Huanglongbing, HLB, or citrus greening has multiple names, but one ultimate result: bitter and worthless citrus fruits. It has wiped out citrus orchards across the globe, causing billions in annual production losses.
All commercially important citrus varieties are susceptible to it, and there is no effective tool to treat HLB-positive trees, or to prevent new infections.
However, new UC Riverside research shows that a naturally occurring peptide found in HLB-tolerant citrus relatives, such as Australian finger lime, can not only kill the bacteria that causes the disease, it can also activate the plant’s own immune system to inhibit new HLB infection. Few treatments can do both.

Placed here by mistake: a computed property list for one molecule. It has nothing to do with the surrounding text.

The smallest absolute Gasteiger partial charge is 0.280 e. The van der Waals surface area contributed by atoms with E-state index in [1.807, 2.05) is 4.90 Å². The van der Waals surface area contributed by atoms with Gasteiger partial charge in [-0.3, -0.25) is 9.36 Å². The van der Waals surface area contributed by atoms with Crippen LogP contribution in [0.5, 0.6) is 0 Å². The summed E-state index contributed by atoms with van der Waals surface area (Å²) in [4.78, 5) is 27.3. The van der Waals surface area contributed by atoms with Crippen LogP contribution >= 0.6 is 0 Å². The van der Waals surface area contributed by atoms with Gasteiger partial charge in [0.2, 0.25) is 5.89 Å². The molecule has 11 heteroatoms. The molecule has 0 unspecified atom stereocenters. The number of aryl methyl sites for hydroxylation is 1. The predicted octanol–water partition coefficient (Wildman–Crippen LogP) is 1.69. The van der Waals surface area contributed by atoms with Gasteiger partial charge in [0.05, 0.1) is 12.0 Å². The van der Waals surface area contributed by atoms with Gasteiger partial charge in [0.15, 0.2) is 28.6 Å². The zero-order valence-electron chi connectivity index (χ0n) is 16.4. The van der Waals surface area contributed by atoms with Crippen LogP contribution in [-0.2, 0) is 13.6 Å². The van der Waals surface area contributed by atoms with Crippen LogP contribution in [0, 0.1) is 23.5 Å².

In addition to its efficacy against the bacterium, the stable anti-microbial peptide, or SAMP, offers a number of benefits over current control methods. For one, as the name implies, it remains stable and active even when used in 130-degree heat, unlike most antibiotic sprays that are heat sensitive — an important attribute for citrus orchards in hot climates like Florida and parts of California.
In addition, the peptide is much safer for the environment than other synthetic treatments. “Because it’s in the finger lime fruit, people have eaten this peptide for hundreds of years,” [geneticist Hailing] Jin said.